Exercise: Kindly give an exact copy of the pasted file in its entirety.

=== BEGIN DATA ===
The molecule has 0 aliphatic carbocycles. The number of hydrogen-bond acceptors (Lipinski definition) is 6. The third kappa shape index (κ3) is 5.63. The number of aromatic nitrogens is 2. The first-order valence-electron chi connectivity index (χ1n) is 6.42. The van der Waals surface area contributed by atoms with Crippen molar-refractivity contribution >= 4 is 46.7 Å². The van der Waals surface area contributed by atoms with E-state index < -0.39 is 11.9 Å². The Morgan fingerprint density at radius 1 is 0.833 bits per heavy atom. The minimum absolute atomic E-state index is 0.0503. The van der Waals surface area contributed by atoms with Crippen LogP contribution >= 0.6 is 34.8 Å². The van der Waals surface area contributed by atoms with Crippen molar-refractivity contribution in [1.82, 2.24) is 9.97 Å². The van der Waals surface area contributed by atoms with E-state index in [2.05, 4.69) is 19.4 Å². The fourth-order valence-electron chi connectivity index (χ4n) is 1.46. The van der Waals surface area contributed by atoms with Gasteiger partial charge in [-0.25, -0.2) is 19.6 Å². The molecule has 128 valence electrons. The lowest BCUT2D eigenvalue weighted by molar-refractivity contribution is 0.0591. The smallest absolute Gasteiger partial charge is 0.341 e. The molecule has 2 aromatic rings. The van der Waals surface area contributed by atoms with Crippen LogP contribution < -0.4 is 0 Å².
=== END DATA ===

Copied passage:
The molecule has 0 aliphatic carbocycles. The number of hydrogen-bond acceptors (Lipinski definition) is 6. The third kappa shape index (κ3) is 5.63. The number of aromatic nitrogens is 2. The first-order valence-electron chi connectivity index (χ1n) is 6.42. The van der Waals surface area contributed by atoms with Crippen molar-refractivity contribution >= 4 is 46.7 Å². The van der Waals surface area contributed by atoms with E-state index < -0.39 is 11.9 Å². The Morgan fingerprint density at radius 1 is 0.833 bits per heavy atom. The minimum absolute atomic E-state index is 0.0503. The van der Waals surface area contributed by atoms with Crippen LogP contribution >= 0.6 is 34.8 Å². The van der Waals surface area contributed by atoms with Crippen molar-refractivity contribution in [1.82, 2.24) is 9.97 Å². The van der Waals surface area contributed by atoms with E-state index in [2.05, 4.69) is 19.4 Å². The fourth-order valence-electron chi connectivity index (χ4n) is 1.46. The van der Waals surface area contributed by atoms with Gasteiger partial charge in [-0.25, -0.2) is 19.6 Å². The molecule has 128 valence electrons. The lowest BCUT2D eigenvalue weighted by molar-refractivity contribution is 0.0591. The smallest absolute Gasteiger partial charge is 0.341 e. The molecule has 2 aromatic rings. The van der Waals surface area contributed by atoms with Crippen LogP contribution < -0.4 is 0 Å².